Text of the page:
: That is a genuine and a fair observation. From a post-mortem review of the 2014 elections, lessons were learnt. If you see what has happened since 2014, they have been working on elections. The idea that elections should be looked at as a process and not as an event has been internalised. And then from 2015, there were those national conferences and meetings which were convened by gender activists to look at what went wrong and they came up with strategies on what to do next. Then, after that, they have looked at the regulatory framework, the policies and the laws to find what impedes women’s participation. There has also been a campaign around affirmative action, talking to political parties and voters on how they can support women. So, I think there is a slight difference from previous interventions. This time around, they have started early. They have been working throughout. They might not have adequate funds to go and talk to the women, but even if you look at some of the programmes in place now, for instance the women political empowerment group at Ministry of Gender that works with most of the NGOs, they have been having their meetings, they are prepared and they have written proposals to donors seeking funding. So, we can only hope that things will keep on improving and that this time around women will be reached in good time than we have done before.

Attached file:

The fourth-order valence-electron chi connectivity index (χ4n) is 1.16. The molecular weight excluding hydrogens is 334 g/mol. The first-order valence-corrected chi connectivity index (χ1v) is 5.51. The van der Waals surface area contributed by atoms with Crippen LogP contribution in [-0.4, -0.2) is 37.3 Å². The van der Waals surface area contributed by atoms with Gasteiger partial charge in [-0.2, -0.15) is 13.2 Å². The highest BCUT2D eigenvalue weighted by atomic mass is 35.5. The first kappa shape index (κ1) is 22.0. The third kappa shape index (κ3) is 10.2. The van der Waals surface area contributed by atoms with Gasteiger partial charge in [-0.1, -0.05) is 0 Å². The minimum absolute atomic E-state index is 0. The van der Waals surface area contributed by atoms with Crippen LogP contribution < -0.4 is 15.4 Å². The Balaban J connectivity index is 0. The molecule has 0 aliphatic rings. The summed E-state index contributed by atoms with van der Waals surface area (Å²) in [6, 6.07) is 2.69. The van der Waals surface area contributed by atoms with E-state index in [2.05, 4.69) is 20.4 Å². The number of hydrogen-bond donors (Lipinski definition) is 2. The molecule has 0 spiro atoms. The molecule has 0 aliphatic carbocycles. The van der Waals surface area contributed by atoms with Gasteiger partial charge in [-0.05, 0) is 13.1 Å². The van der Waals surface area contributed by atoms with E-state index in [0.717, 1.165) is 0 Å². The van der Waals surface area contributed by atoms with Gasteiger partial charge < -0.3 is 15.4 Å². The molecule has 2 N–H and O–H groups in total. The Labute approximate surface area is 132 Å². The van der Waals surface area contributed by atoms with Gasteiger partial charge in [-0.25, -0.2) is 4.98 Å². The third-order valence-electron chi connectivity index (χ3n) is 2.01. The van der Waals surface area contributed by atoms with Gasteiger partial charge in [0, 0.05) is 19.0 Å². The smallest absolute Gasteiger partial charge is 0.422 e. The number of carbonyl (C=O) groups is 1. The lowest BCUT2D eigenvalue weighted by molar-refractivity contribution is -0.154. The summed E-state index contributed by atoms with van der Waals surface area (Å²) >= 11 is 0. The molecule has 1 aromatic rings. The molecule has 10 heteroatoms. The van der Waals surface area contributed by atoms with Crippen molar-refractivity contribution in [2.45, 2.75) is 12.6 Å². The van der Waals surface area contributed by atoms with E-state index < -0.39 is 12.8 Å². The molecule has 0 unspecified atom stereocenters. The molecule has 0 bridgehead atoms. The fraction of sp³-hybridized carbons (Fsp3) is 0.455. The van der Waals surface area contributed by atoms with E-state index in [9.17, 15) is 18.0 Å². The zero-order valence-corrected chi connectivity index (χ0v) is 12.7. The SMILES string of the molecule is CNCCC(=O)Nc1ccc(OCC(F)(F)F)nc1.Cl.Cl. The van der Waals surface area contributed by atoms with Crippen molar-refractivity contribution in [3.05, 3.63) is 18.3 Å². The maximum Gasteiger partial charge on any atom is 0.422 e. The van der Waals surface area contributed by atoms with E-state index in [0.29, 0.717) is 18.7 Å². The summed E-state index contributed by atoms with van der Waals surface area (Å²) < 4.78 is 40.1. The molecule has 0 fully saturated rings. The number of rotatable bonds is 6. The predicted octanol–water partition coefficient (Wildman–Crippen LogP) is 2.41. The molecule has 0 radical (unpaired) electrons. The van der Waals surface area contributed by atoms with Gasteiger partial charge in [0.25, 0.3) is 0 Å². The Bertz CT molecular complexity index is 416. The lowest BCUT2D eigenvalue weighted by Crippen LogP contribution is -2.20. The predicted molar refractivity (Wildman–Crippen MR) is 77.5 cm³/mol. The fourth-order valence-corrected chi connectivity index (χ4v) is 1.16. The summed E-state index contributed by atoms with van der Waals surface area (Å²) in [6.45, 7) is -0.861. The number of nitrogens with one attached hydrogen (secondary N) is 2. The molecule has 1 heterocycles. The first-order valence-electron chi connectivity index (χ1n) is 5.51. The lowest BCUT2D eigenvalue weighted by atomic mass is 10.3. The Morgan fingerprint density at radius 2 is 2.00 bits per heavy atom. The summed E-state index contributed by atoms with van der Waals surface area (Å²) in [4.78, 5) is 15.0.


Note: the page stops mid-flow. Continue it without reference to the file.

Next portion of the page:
: Are political parties doing enough to move from rhetoric to action regarding women empowerment?


:There is a lot that political parties need to do and I think in some fairness, they already have started doing what they are supposed to do. For example, the national conferences that we had soon after 2014 elections, part of the critique was that there wasn’t enough support from political parties and even their framework—their constitutions and manifestos, did not really reflect the required support for women. So, over the years, in 2015 and 2016, organisations like Centre for Multiparty Democracy have been working with political parties to redo their party constitutions and to look at their party manifestos to make sure that the framework is in place for them to properly support women. And then we have had some political parties that have been working with some NGOs such as NGO-Gender Coordinating Network [GCN] and Women’s Legal Resources Centre [Worlec] just to put in place strong structures working with women wings and role models to mentor young women.  I think we are slowly going beyond the rhetoric and some effort is really being put by political parties to support women. But then, I think we will only be able to test whether they are serious if, for example, if the constitution that they have gendered will be passed at their conventions because most of them are still waiting for their party conventions to pass the gendered amendments that they proposed. And then, looking at what has happened with the by-elections, one would say that we really have not gone far enough for us to go beyond the rhetoric. But I think efforts are being made, small steps, very incremental, but some change can be seen. It will take time but I think we need to take some serious steps as we approach the general elections. n